Modern, Scotland

Stealing the Soil and Soul of the Highland(er)s

In an address to the 1920 Celtic Congress, Malcolm MacLeod, who had done a great deal of work in editing and producing volumes of Gaelic literature, remarked on the resilience of the Highland people in surviving, as a culture and linguistic group, generations of attack and stigmatization from the anglocentric state.

“If Gaelic could have been killed by studied contempt and neglect, or by organised attack from high quarters, it should have died of starvation or of violence a quarter of a millennium ago. But it is still as hale as it looks, and as young as it feels. In spite of its many foes, and they were fierce and formidable, even unto this day, it has survived and taken on a few lease of life.

“Thanks to the crude philosophy and the mistaken policy of the educational experts of the now distant past, and their heirs of the last half-century, the great mass of our Highland people is illiterate in Gaelic, and as a matter of course in English too.

“In that far-off time the language of the Highlander fell under an evil repute, was persistently styled the enemy of decent culture, and gravely charged as the great bar to a self-respecting civilisation. The Highlander himself was by repute an untamed savage and an incorrigible robber, destined to remain a menace to the good order of society, so long as he was allowed to wag so savage a tongue. For the salvation of his ‘soul,’ if he had any, and his soil, which he ought not to have, it was seriously enacted by statute, that the offending member should be removed and destroyed, and replaced by a civilised tongue, fashioned on the English tongue.”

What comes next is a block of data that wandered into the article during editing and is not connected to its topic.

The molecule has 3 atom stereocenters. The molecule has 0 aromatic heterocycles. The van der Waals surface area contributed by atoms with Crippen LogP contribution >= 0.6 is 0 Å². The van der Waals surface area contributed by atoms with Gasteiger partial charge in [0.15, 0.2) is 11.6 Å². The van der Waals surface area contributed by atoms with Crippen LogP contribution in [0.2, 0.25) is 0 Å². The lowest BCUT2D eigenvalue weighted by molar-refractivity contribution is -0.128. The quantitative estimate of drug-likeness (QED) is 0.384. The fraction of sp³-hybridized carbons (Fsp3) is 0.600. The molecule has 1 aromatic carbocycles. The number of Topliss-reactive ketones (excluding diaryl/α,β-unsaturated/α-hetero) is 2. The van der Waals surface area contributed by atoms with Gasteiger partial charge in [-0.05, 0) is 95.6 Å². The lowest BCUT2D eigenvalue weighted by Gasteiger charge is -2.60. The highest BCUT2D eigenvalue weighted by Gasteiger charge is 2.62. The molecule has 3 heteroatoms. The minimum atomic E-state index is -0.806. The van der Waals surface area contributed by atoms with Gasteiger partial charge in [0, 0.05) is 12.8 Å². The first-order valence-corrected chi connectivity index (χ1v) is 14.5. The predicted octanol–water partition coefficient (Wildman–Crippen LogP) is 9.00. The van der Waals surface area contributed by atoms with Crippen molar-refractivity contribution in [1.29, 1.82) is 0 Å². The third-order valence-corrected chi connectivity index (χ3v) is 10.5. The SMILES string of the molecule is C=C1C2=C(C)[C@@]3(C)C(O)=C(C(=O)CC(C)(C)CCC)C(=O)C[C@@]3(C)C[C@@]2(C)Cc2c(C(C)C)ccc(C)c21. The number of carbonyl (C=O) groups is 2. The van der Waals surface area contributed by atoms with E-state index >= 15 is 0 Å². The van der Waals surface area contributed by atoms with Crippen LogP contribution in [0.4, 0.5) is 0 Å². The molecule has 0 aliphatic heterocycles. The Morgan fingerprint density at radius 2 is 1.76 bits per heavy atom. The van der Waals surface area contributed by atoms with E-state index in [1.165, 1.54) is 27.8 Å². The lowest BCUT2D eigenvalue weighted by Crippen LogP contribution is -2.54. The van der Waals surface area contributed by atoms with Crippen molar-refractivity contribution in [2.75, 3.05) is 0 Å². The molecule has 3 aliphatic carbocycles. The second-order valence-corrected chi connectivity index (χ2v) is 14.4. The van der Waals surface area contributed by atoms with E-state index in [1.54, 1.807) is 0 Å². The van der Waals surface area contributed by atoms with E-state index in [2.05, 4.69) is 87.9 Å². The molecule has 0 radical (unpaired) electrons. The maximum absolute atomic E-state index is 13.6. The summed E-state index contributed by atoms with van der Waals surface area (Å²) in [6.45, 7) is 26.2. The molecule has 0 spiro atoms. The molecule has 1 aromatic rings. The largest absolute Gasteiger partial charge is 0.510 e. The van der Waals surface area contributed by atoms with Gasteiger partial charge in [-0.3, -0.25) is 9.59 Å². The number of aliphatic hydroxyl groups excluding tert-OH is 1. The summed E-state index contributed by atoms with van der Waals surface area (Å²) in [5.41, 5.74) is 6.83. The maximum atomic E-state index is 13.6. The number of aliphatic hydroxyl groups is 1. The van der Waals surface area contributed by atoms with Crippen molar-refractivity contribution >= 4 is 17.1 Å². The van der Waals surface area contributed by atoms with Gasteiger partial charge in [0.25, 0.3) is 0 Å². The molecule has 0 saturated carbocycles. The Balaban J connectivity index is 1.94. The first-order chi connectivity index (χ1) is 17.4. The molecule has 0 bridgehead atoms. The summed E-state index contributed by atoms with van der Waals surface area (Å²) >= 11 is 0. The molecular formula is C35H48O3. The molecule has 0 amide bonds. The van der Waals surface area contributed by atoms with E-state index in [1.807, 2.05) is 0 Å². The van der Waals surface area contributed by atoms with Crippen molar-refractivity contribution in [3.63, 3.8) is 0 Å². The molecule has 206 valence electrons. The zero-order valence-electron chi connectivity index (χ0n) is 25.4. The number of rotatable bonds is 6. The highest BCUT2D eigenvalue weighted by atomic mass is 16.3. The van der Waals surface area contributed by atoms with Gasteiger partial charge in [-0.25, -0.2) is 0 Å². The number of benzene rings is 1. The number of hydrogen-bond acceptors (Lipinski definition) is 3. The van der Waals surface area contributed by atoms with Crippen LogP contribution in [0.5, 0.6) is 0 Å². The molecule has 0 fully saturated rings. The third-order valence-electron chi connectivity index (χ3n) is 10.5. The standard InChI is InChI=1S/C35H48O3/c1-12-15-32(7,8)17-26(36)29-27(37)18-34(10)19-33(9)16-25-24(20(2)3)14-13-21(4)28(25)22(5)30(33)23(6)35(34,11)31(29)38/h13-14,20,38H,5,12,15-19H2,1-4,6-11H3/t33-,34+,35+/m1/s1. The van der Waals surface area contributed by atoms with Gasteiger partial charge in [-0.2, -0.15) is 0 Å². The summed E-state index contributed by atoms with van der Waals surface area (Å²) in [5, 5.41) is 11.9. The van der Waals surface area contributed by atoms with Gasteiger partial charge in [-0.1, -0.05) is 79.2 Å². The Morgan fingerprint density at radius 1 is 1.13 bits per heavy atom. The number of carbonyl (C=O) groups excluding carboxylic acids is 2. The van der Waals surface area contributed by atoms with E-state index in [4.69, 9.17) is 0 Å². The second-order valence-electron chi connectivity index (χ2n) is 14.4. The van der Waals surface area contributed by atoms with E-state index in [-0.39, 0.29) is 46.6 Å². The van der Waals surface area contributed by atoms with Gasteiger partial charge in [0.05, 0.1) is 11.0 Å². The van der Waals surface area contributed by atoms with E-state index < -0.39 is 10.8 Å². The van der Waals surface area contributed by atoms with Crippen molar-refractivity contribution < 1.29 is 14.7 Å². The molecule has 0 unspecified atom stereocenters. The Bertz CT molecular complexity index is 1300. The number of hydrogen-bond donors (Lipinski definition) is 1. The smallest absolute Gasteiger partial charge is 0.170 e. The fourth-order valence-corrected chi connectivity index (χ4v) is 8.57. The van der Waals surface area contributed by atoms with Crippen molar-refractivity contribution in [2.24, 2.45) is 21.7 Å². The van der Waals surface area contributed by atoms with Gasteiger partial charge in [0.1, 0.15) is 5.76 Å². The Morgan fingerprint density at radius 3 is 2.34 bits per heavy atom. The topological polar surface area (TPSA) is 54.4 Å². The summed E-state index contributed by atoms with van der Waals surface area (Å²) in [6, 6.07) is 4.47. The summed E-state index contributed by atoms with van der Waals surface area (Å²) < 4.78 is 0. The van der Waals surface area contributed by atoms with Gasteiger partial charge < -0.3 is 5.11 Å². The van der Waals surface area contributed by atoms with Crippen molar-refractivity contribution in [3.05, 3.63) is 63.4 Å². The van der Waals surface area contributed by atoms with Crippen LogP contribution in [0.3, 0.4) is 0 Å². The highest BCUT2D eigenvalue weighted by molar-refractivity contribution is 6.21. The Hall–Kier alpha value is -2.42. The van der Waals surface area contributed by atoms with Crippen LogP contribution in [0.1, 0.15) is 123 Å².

The struggle for survival, of course, continues to this day. Many other colonized people have recognized the importance of the twin pillars of soul and soil – surely the foundation of any society – and the ways in which they have been undermined by colonization. These two words also form the title of a profound book by my friend Alastair McIntosh on community re-empowerment and reclamation in a Scottish context.

Quote from MacLeod, Malcolm, “Modern Gaelic Prose” in Transactions of the Celtic Congress, 1920 (ed.) D. Rhys Phillips, Perth: Milne, Tannahill & Methven, 1921, 44-69.

 

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